At the time these photographs were taken, Soweto was already a huge place. It officially comprised twenty-one townships covering some 70 square kilometers south-west of the city of Johannesburg. It was under the control of the Johannesburg City Council and derived its name from the first letters of South-Western Townships. It effectively included two large townships on its borders, Diepkloof and Meadowlands, which were under the control of the central government's Bantu Resettlement Board. Soweto was essentially an artificially-created dormitory suburb, with an estimated population of close to a million residents serving as a vast labour pool for the Witwatersrand. Soweto's residents came from all parts of the country. They spoke many languages, came from urban and rural backgrounds, included both the culturally conservative and the progressive and espoused a rich variety of religious beliefs. There were flashy gangsters and ultra-conservative migrant workers, and a small middle class of professionals, but mostly there were ordinary working people.
Sowetans were subject to all the harshness of apartheid rule. Until 1973, Soweto was administered by the Non-European Affairs Department of the Johannesburg City Council within a framework of legislation laid down by the central government departments and officials, which enforced a plethora of rules and regulations pertaining to most aspects of life, including, among other things, mobility, education, land tenure, housing, transport, witchcraft, building, trespassing, brewing of beer, marriage and settlement of labour disputes. In this system the people were represented by a largely toothless Urban Bantu Council (UBC), which had no executive power and could only act in an advisory capacity to the white authorities. At the local level power was in the hands of the white superintendents of the eleven administrative offices by which the township was controlled. With its history of low polls and refused recommendations, the UBC was seen as powerless and irrelevant, and was often derisively referred to as the "Useless Boys Club". It was housed in a large, impressive building, standing alone in an open piece of land in central Soweto. See martin_West_387 and martin_West_387
There was a lot of poverty – a 1967 survey found that two-thirds of all Soweto families earned less than the Effective Minimum Level of income needed to support a family of five. It was also one of the most dangerous places to live – in 1969 another survey found that 30% of respondents had been attacked in the street at some time, and many had been burgled or robbed. There was a very high rate of serious crime and Soweto was said to have one of the highest murder rates in the country. Insecurity of tenure increased a feeling of deep insecurity in most of Soweto's population, who were not permitted to own land, could not elect where to live, their sources of employment were limited by administrative decree and their continued residence in town was subject to the decision of white administrators.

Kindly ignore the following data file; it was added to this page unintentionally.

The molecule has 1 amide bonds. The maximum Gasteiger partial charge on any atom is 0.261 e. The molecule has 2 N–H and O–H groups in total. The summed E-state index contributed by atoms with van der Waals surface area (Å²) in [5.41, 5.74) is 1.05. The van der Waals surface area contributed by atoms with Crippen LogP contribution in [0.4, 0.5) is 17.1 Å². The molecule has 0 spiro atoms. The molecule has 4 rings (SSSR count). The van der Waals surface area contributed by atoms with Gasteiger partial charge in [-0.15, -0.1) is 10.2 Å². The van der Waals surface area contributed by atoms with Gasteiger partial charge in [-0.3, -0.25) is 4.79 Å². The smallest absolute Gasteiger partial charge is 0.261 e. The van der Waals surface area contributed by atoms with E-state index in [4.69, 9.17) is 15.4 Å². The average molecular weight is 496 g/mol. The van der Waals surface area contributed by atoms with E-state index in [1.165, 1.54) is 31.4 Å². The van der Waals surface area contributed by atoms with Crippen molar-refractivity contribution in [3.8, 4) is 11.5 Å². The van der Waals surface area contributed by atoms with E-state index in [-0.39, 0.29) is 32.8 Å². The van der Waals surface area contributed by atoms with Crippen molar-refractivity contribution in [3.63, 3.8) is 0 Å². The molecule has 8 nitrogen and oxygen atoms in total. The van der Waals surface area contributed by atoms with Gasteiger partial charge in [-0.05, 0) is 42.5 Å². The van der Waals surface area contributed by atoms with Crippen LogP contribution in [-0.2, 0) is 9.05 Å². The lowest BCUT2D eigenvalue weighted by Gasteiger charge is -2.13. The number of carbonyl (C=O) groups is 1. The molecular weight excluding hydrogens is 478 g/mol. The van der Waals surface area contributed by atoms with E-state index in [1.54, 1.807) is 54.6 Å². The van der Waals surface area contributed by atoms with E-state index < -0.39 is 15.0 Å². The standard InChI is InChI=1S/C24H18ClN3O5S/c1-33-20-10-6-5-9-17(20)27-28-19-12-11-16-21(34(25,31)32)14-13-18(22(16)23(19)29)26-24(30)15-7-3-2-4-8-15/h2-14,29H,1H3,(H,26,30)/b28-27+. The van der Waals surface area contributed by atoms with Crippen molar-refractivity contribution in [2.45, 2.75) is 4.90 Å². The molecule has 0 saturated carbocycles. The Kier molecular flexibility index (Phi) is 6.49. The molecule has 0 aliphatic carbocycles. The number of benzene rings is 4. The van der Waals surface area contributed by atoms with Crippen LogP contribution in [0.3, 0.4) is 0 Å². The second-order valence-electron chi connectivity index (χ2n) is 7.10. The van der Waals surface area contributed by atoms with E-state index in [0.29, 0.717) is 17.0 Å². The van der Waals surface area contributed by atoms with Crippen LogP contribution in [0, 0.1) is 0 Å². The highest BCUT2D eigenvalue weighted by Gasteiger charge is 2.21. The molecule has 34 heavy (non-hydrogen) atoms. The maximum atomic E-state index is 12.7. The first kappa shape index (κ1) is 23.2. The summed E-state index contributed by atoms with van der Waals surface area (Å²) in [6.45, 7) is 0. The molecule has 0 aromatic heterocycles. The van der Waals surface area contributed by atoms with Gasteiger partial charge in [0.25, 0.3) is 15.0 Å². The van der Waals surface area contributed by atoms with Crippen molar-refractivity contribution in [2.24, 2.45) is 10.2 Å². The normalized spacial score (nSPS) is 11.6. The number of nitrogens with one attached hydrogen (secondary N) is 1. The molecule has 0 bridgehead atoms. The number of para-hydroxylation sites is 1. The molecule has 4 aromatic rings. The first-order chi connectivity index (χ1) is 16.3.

The majority, to use the Soweto newspaper World's phrase, were “poor and voiceless”, living insecurely in a large and uniform complex of townships with row after row of uniform houses (usually called “matchboxes” by the locals because of their shape and size) with inadequate facilities. By drawing on general rates the Johannesburg City Council provided Soweto with more recreational and welfare facilities than townships under direct government control. Services provided included a variety of sports fields, a sheltered-employment workshop, schemes for assisting the aged, disabled and destitute, and a comprehensive health service that included seven general clinics as well as tuberculosis, dental and child health clinics. Despite this, demand far exceeded supply and in 1969 World listed some of the most urgent problems as the very high crime rate, families being split by legislation, overcrowded schools and a general lack of facilities (World, 13/10/69).
Soweto at the end of the 60s was a strange mix of uniformity and diversity. Most of its citizens, with their lack of political power and their unequal share of resources, were ordinary working people struggling to make ends meet. But Soweto also boasted a diversity of people of different languages and backgrounds and attitudes. Soweto mirrored many of the changes taking place in African society; its citizens included people of conservative, rural background and highly sophisticated urban-dwellers and there was growing differentiation, in socio-economic terms, among its population. It was also the scene of a fast-growing black consciousness movement among the young and better-educated. These factors were magnified, in comparison with other African urban areas, by Soweto's greater size, and in turn they highlighted the situation of the poorer, less-educated, conservative Sowetan – the sort of person, in fact, who belonged to the African independent churches.